Editorial: Alimentary School; The Latest Advice on Nutrition

Americans like to feed off dietary advice, which is plentiful but often hard to digest. Are carbohydrates really so bad? Is chocolate truly healthful? What’s the deal with fat? French chef Julia Child never apologized for butter, insisting that it was good for the brain. And speaking of cholesterol, eggs appear to be making a comeback. We won’t go into sugar, which was recently branded as toxic.

All this to say that a study published recently in the New England Journal of Medicine may add to the general confusion. That would be too bad, because it appears to clarify what to eat and what not to eat. The research findings could be an important piece of evidence supporting the benefits of a Mediterranean diet. That’s a diet based largely on fruit, vegetables, nuts, legumes, fish and olive oil — not on spaghetti, as a person we know who’s an avid pasta eater mistakenly assumed.

Of course, a sensible portion of whole-wheat pasta with fresh tomato sauce would not be frowned upon. The Mediterranean diet, as New York Times food writer Mark Bittman points out, is flexible, forgiving and delicious, relying on fresh ingredients untainted by additives such as salt, sugar and corn syrup that make up processed food. Lean white meat, low-fat dairy products, whole grain cereals and red wine are permissible in moderation. So is chocolate high in cocoa, which contains an anti-oxidant good for human cells.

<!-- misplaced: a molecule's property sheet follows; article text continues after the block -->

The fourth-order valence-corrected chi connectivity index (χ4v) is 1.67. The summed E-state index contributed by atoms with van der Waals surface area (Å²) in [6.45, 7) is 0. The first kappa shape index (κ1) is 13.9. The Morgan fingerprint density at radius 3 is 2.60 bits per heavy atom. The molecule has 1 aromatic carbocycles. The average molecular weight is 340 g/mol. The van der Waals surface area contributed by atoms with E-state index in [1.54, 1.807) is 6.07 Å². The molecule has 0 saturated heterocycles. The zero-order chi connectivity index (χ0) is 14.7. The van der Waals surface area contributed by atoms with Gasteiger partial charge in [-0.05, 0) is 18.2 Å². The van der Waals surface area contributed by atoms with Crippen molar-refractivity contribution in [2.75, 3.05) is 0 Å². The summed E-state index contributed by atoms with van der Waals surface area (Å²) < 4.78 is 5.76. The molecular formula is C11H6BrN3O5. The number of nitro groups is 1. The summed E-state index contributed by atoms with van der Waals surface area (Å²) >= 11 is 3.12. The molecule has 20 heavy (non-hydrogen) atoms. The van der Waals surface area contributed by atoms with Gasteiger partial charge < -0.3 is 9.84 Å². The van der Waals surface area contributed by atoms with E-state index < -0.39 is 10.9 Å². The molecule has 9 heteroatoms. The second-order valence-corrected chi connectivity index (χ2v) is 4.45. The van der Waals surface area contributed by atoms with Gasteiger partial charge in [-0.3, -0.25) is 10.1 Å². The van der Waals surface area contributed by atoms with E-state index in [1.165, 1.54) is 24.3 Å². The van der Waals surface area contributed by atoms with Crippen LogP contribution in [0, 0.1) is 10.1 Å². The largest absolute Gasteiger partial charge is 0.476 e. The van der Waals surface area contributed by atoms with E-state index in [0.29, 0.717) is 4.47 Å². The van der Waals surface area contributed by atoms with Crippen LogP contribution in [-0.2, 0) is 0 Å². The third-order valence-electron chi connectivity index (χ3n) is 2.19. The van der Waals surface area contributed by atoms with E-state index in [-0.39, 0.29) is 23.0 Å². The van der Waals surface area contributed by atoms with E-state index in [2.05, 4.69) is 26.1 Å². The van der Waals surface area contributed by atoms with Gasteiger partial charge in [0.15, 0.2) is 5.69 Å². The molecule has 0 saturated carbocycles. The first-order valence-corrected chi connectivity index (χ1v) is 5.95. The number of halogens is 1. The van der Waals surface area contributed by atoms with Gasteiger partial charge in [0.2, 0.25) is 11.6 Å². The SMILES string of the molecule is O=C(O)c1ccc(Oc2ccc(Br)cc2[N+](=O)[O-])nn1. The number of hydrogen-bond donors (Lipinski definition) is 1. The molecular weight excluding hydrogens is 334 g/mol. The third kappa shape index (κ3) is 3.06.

This dietary regimen, even without calorie restrictions, appeared to prevent cardiovascular disease in an observational study conducted in Spain, in which more than 7,000 participants between the ages of 55 and 80 were assigned one of three diets and watched for almost five years. All participants were considered at high risk of developing heart disease, because they had conditions such as diabetes, hypertension or high cholesterol. Those who followed one of two variations of the Mediterranean diet — one supplemented with olive oil, the other with nuts — had fewer heart attacks and strokes than those who followed a low-fat “control diet.” Statistically speaking, the results were impressive: The risk was 30 percent lower for the groups on the Mediterranean diet.

The study is significant not only because it is the first to rigorously investigate the effects of a particular diet; it is also noteworthy because it calls into question the practicality and thus the effectiveness of a diet that eliminates fat, or tries to. Many doctors strongly recommend a low-fat diet to prevent heart disease. The problem is that a diet that shuns fat is hard to maintain, in part because people crave the rich taste that butter and oil provide. In fact, researchers in Spain found that participants assigned to the low-fat diet were not able to reduce calories from fat very much because they ended up eating things they weren’t supposed to, like red meat and baked goods. Those following the Mediterranean diet, on the other hand, were able to stick to it. Olive oil and nuts are filling, and chocolate pleases the palate.

No doubt there will be further investigation of this and other diets, and recommendations will continue to shift. In the meantime, common sense should prevail in the fight against obesity and diet-related disease. Food writer Michael Pollan had it just about right when he summarized dietary advice in seven words: “Eat food. Not too much. Mostly plants.”